9. Rob says:


    There are some of the nice glass jet bridges at the new Wichita, KS airport terminal. Possibly the only ones in the US?

  10. UncleStu says:

    “There’s something dramatic about stepping onto a plane that way: the ground-level approach along the tarmac followed by the slow ascent. The effect is like the opening credits of a film — a brief, formal introduction to the journey.”

    I miss that also.

    I like airplanes and still get a thrill from flying, although the industry is working hard to make it a humdrum affair.

  11. I prefer the jet bridges because I hate climbing the stairs outside. This guy should walk outside more often in the rain, or have bad knees and hips, perhaps he wouldn’t complain about the jet bridges so much.

  12. paul bagley says:

    Upon landing in Seattle, Alaska Airlines unloads their jet on both ends to speed things up. I took the back way becasue I like walking to tarmac level and outside. I also like flying the occasional regional prop plane, most recently around Seattle that land (or dive bomb) at Boeing Field; get out and walk 200 feet around other aircraft (kick some tires) to the terminal.

    I miss flying regional prop Bombardiers, I like the fan noise and outdoor boarding. These planes use way less fuel but are on the way out. Watching a regional crop duster queuing up behind a 777 for take off at a major airport is a thing of the past I suppose.

  13. Shawn R says:

    I tend to fly a lot, usually with expensive and delicate carry on items (camera, lenses and so forth)… Asia does have remarkable boarding times compared with other places, but I think I comes from two reasons: one is culture – The passengers tend to board a bit more organized (not blocking the aisle while taking out their earphones from the overhead bag). The other one is that US airlines have become frightenly rigid. The flight attendants are more concerned about each passenger obeying the rules (like guarding the emergency rows seats), that they simply don’t help speed up boarding (finding room of overhead bags is key).

  14. Msconduct says:

    Snort. On my last trip in January, I used airstairs in Tahiti (slippery with rain), Easter Island (slippery with rain) and Antarctica (slippery with ice). I can do without the romance of airstairs. THANK YOU, Patrick, for pointing out the HSBC/airbridge thing! I’d never registered it, but now you point it out, of course it’s incredibly familiar.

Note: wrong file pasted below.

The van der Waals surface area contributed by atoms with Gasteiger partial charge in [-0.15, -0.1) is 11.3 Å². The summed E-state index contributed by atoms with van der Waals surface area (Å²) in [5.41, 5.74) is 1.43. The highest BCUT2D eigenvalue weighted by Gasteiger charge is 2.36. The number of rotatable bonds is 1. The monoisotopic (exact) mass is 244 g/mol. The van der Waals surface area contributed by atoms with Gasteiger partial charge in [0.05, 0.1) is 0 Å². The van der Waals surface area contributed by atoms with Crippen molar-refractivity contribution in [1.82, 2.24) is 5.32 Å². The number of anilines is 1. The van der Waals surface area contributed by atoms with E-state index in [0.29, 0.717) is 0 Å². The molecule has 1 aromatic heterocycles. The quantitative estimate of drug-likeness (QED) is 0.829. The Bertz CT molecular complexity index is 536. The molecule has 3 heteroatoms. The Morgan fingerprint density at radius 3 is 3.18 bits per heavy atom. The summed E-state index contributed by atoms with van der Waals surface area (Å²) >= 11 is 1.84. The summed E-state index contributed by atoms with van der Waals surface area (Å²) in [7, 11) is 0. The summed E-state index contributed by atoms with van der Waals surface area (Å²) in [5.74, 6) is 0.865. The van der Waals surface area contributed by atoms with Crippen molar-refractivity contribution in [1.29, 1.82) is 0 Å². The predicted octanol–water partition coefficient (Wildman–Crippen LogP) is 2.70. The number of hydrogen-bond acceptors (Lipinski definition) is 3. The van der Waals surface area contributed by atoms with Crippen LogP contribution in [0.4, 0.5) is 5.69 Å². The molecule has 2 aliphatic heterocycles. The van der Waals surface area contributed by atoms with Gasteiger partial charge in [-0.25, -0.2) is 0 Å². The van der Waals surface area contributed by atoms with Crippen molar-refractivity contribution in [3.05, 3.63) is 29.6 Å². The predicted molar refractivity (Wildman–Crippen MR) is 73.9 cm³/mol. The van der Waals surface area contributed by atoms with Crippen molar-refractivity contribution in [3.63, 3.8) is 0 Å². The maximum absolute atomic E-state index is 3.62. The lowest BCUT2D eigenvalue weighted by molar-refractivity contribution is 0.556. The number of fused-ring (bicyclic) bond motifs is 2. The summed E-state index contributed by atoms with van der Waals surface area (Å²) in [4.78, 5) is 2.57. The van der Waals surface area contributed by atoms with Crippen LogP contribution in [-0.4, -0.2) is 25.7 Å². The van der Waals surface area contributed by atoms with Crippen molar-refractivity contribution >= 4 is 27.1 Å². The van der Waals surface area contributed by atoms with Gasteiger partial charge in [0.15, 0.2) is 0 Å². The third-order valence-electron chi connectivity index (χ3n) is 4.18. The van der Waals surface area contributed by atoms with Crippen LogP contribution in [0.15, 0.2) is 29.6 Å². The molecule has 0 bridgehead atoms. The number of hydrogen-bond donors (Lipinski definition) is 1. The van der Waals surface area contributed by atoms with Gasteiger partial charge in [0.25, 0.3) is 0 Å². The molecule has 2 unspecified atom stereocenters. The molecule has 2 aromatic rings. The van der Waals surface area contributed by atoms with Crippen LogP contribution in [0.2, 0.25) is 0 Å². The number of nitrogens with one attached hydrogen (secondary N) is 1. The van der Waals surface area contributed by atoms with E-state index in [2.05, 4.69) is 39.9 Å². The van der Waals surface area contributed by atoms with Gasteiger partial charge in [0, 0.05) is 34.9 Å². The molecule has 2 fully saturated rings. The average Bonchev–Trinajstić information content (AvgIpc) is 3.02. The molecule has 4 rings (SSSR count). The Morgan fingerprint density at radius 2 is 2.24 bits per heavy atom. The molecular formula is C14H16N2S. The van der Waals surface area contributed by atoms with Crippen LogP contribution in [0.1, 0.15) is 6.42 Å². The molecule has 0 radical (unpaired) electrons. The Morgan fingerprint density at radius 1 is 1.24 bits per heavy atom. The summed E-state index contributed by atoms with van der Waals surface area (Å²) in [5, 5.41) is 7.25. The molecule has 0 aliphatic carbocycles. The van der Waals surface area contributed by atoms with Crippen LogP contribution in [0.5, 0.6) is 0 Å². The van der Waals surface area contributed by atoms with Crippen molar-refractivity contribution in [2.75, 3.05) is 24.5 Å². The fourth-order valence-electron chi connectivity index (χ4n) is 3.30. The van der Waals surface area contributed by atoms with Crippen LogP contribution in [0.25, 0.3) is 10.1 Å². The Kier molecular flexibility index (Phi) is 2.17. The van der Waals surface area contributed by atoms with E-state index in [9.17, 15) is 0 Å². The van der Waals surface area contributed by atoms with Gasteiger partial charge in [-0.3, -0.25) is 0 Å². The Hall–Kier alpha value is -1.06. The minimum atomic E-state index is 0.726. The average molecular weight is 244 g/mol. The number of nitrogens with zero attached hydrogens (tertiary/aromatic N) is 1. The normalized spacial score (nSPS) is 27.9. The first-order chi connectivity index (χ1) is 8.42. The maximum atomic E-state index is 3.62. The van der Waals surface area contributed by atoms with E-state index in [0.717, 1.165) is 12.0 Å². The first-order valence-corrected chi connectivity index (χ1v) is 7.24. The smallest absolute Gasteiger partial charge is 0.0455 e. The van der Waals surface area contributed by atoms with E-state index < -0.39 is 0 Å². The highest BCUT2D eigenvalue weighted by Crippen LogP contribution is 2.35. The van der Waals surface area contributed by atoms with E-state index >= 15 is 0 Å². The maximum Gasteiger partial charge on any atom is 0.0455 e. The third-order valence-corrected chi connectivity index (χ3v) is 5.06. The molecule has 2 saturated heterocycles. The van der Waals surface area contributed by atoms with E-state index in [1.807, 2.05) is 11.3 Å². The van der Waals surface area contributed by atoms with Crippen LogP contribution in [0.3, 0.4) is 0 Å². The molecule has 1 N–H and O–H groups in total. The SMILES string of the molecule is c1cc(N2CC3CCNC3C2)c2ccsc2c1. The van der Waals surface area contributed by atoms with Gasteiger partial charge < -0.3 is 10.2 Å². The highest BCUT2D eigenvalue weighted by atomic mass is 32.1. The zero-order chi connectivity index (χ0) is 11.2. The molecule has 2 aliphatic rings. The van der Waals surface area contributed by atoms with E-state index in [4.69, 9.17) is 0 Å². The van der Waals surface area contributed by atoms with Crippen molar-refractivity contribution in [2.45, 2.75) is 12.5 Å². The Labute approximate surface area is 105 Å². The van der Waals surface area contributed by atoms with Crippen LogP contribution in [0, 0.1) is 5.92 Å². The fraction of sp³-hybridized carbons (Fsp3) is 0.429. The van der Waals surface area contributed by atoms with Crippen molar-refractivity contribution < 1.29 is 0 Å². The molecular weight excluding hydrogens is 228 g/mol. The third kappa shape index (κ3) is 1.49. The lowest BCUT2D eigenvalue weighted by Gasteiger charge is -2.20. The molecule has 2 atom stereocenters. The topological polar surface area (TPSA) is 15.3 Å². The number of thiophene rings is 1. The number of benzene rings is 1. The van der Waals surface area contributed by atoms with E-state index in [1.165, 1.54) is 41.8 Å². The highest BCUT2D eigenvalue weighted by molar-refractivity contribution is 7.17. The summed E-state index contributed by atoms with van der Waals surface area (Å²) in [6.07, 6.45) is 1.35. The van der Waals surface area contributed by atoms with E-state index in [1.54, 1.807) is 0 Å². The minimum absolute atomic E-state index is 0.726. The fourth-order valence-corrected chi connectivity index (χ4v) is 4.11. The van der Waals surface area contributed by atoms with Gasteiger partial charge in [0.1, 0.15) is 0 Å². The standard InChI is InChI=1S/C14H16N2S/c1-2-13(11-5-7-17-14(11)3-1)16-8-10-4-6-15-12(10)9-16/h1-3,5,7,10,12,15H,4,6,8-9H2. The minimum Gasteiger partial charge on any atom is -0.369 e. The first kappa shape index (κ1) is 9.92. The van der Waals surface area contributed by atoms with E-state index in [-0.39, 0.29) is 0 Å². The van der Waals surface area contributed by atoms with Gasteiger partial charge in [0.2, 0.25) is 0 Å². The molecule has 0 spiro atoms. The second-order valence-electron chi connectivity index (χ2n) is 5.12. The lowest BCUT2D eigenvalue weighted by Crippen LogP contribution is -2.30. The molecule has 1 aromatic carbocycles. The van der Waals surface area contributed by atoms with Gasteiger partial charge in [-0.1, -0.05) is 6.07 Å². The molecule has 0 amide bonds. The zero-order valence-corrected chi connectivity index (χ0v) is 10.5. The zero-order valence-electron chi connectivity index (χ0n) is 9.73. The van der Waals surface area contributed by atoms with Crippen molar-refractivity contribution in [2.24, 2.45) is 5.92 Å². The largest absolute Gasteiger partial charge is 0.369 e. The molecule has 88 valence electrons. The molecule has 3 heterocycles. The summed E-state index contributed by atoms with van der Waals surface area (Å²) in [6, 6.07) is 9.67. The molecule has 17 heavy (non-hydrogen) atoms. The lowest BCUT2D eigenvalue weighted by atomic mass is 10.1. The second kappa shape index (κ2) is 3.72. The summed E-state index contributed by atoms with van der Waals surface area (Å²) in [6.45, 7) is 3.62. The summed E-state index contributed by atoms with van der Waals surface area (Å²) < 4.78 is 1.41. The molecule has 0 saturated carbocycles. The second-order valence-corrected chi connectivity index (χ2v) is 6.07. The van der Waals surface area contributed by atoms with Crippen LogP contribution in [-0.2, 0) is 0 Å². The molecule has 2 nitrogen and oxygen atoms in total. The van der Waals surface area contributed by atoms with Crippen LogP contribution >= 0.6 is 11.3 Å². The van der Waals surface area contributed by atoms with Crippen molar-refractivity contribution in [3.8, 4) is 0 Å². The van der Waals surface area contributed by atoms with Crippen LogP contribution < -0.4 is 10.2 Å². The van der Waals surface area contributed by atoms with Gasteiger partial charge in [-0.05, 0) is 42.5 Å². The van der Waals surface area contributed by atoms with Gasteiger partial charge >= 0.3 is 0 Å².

15. Saranda Berisa says:

    They want to control the embark/disembark process of the crazy American passengers in a tube environment because they can’t trust we won’t run all over the tarmac and wreak havoc. 🙂

  16. Mike Richards says:

    The HSBC advertising was developed to support their slogan ‘The World’s Local Bank’ which came about because they operate in an insane number of countries. From memory, their adverts tend to be concentrated at hub airports connecting to international routes and are very much aimed at business travellers.

    The really odd bit about those adverts is that I’m sure they make jet lag all the weirder. You board a plane through a metal tube covered with HSBC adverts, and several hours later you get off through an identical metal tube walking past exactly the same adverts only to find yourself in a totally different climate and at completely the wrong time of day.

  17. Stephen Stapleton says:

    Patrick would find the stairs far, far less fun if he were behind me on them. I can keep up with the group on a bridge, but moving my bulk manually up against gravity is time consuming and I am very careful going down (when this much mass falls, it really falls).

    As to why our bridges are so cumbersome and unwieldy, my guess is they are cheaper than the nicer ones. The airport, I presume, buys these things when they equip the place, not the specific airline using the gate. The airline using the gate may even change from year to year. The airport cares more about keeping building costs down than quick loading and the airlines aren’t likely to pay more for gates equipped with nicer, faster bridges. This is a complete guess, backed up without a single fact or knowledge of airports, so give it the little weight it deserves, but I would love to hear what Patrick thinks.

  18. Alex P says:

    One thing quite weird… I don’t remember ever seeing a HSBC sign in Hong Kong airport, the “H” in HSBC. No idea why.

    • Bruce says:

      You’re right, or at least you certainly were up to the time I last flew through Hong Kong, which was a while back.

      Almost every jet bridge in Asia has an HSBC logo, except in Hong Kong, where it’s the dominant consumer bank and one of the biggest investment banks. Maybe they just think it’s not worth it because there is no-one in Hong Kong who isn’t familiar with HSBC.

  19. Kevin Brady says:

    I miss walking up to the plane outside and climbing the stairs, smelling the jet fuel, watching the action. I haven’t been to Capetown in a while but you used to walk up to the 747’s boarding outside, and the terminal and lounges were on ground level with large windows so you were right by the planes.